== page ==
Early Saturday morning Dermot Givens will load suitcases -- and his 8-year-old son, Damian -- into a rented van and begin his journey to the Democratic National Convention in Denver.
The Los Angeles attorney is going even though he doesn’t have a ticket to any of next week’s events. He doesn’t plan to volunteer. He’s not a delegate, doesn’t hold political office and is not on anyone’s VIP list.
But Dermot and Damian Givens expect to arrive in Denver in plenty of time to somehow watch Barack Obama step up to the podium Thursday and accept his party’s nomination for president in front of 75,000 people at Invesco Field, home to the Denver Broncos.
They will be joined by hundreds, or perhaps thousands, of others who have no tickets but are drawn to the Mile-High City to be part of current events.
For Givens it will be an opportunity to hear Obama on the anniversary of another storied event: the 45th anniversary of the Rev. Martin Luther King Jr.'s “I Have a Dream” speech at the March on Washington. Givens’ memory of that event is the car ride he took with his parents, who were driving from Detroit to the march.
“They dropped me off at my aunt’s house in Pittsburgh,” he recalled. “I grew up a kid of the civil rights movements, and I could have said ‘I went to the March on Washington.’ But I didn’t. They dropped me off in Pittsburgh. Pittsburgh!”
The ranks of those who plan to just show up in Denver include a New York City lobbyist for social programs who said she had been energized by the Obama campaign to fight even harder for the poor; the head of an economic development program in South Los Angeles who said the campaign had rekindled emotions she hadn’t felt since the Rev. Jesse Jackson’s 1984 run for the presidency; and a Jackson, Miss., lawyer who wasn’t an Obama supporter but now finds herself drawn to the candidate and to Denver.
They will all have to work hard to achieve their dream.
The convention is expected to draw at least 50,000 people (5,000 delegates, 15,000 members of the media and 30,000 others) from out of state, and most of the area’s 42,000 hotel rooms are booked. In addition, a lion’s share of the tickets to Obama’s speech Thursday have been distributed to residents of such battleground states as Colorado, Nevada, Wyoming and New Mexico.
But where there’s a will, there’s a way. “There will be a large screen on the side of the convention center, and ‘watch parties’ ” are being staged throughout the city, said Jennifer Backus, a senior aide to the Obama campaign for the convention. “The goal is to bring as many people into the process as possible.”
Jackie Dupont Walker, president of the Ward Economic Development Corp. in South Los Angeles, put the word out that she was looking for inside seats but said she wouldn’t be too disappointed if she didn’t get in. She said that she had attended several conventions and that this time she would be content to be in the vicinity of the action.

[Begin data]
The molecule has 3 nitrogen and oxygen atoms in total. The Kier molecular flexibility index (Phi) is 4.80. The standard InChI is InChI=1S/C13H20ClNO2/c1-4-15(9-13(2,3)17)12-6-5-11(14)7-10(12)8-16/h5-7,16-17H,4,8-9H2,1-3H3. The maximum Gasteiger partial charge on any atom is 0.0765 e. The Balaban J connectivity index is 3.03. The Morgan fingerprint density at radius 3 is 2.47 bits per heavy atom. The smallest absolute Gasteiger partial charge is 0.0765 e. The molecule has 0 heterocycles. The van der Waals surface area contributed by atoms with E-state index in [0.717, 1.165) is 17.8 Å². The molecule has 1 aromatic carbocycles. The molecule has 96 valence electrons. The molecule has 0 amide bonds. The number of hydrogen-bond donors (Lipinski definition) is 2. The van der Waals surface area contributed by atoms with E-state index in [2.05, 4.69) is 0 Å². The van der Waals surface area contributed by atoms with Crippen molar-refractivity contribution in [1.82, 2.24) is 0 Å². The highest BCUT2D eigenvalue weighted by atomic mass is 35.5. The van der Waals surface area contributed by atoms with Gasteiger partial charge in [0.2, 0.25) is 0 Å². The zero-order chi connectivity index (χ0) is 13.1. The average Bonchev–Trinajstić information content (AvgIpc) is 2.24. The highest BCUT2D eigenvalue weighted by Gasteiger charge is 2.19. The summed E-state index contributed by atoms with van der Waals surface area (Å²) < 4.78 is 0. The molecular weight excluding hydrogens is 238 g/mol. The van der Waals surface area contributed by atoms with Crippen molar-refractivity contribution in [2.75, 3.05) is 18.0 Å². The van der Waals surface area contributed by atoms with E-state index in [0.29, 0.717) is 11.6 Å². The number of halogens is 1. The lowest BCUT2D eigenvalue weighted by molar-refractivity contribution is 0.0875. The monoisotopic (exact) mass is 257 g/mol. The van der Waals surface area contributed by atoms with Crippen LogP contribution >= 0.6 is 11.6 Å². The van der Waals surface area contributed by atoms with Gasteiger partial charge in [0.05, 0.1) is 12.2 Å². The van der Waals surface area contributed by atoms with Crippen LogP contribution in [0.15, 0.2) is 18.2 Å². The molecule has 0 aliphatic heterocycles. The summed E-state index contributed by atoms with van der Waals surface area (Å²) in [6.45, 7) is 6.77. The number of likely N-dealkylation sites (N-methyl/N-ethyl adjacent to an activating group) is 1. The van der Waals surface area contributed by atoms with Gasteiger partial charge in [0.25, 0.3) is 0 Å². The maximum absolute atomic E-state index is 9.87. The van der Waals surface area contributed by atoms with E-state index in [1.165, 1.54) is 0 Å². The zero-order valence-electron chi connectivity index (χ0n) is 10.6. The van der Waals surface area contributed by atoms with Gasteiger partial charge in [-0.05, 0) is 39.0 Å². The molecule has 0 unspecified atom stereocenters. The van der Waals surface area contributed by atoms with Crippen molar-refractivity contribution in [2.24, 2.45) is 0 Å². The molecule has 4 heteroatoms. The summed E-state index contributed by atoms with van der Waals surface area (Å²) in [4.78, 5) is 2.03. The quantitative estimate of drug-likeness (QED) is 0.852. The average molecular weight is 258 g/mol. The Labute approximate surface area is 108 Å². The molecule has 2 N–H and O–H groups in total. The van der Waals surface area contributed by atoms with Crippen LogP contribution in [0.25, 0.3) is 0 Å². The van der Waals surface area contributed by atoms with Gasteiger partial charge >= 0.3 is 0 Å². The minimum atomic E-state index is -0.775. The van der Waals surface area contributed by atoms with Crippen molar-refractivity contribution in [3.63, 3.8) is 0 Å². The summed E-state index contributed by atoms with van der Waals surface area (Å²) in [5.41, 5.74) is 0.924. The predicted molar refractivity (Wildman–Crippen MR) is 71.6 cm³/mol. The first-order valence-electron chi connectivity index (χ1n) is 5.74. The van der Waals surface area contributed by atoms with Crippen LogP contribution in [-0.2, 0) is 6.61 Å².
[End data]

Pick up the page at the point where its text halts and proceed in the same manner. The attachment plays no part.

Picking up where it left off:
“I just want to be somewhere on the grounds,” she said.
Carolyn Webb de Macias, a retired USC vice president, found last-minute low-cost accommodations for herself, her husband and three adult sons. And she too is asking around for tickets to any of the scheduled events.
“The five of us will be bunked together family-style,” she said. “When people say ‘Where were you on Aug. 28?’ we want to be able to say we were in the noise.”
Clarence Clemons, a Ladera Heights public insurance adjuster, plans to fly to Denver and then rent a mobile home for the duration of the convention. And he’s looking for a ticket.
“The day Martin Luther King spoke in Washington, I was a young man in the Navy, watching the speech on television with my grandparents,” he recalled. “I said, ‘If I ever get an opportunity to experience history like this in my life, I will take it.’ And now I’m 70, and I never imagined something like this happening in my lifetime.”
In Los Angeles lately, when the call goes out for seats at the convention, it’s frequently Kerman Maddox on the other end of the line. The political consultant, longtime Obama supporter and member of Obama’s national finance committee has received 200 requests for convention tickets in the last 10 days, mostly from celebrities, elected officials, religious leaders and party activists. The requests have a familiar ring.
“I hear people say, ‘Hey, can you hook a brother up?’ or ‘Can you help a guy out?’ or ‘I need tickets. I need floor passes,’ ” Maddox said. “I tell them, ‘I’ll do what I can, but please don’t ask for floor passes.’ ”
Recently he received a request that was a little different. In a letter, Lark Galloway-Gilliam, a longtime friend and executive director of Community Health Councils in South Los Angeles, asked for help for her older brother, “a devoted Democrat and Obama supporter.”
Lloyd Edward Galloway Jr., 59, has suffered from cerebral palsy since childhood. Unable to walk or talk, he has a vibrant mind and spends hours each day following the news reports and analyses of the campaign. For his Aug. 4 birthday, the family bought airline tickets and arranged hotel accommodations for a trip to Denver with younger brother Mark.
“All that we need now are two passes to the acceptance speech,” Galloway-Gilliam wrote. “I know it’s asking a lot -- but dreams do come true, and his life is a testament to the strength of the human spirit. I’m asking everyone I know because it’s that important to him.”